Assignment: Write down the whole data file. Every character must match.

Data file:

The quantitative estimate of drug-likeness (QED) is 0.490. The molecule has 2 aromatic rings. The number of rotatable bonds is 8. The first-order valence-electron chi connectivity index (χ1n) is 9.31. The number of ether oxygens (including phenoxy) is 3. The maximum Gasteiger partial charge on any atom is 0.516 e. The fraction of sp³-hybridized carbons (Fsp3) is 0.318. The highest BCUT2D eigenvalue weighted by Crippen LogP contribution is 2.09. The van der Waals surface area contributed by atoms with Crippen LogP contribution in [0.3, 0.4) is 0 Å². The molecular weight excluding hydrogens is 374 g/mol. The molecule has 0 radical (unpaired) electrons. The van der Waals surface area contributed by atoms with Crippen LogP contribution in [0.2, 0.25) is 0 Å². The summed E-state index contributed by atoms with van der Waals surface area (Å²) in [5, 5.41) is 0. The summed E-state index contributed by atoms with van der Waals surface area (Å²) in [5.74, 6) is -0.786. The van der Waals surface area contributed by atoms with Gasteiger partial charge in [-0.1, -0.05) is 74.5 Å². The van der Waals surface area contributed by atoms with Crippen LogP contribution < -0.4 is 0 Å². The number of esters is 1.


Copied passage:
The quantitative estimate of drug-likeness (QED) is 0.490. The molecule has 2 aromatic rings. The number of rotatable bonds is 8. The first-order valence-electron chi connectivity index (χ1n) is 9.31. The number of ether oxygens (including phenoxy) is 3. The maximum Gasteiger partial charge on any atom is 0.516 e. The fraction of sp³-hybridized carbons (Fsp3) is 0.318. The highest BCUT2D eigenvalue weighted by Crippen LogP contribution is 2.09. The van der Waals surface area contributed by atoms with Crippen LogP contribution in [0.3, 0.4) is 0 Å². The molecular weight excluding hydrogens is 374 g/mol. The molecule has 0 radical (unpaired) electrons. The van der Waals surface area contributed by atoms with Crippen LogP contribution in [0.2, 0.25) is 0 Å². The summed E-state index contributed by atoms with van der Waals surface area (Å²) in [5, 5.41) is 0. The summed E-state index contributed by atoms with van der Waals surface area (Å²) in [5.74, 6) is -0.786. The van der Waals surface area contributed by atoms with Gasteiger partial charge in [-0.1, -0.05) is 74.5 Å². The van der Waals surface area contributed by atoms with Crippen LogP contribution < -0.4 is 0 Å². The number of esters is 1.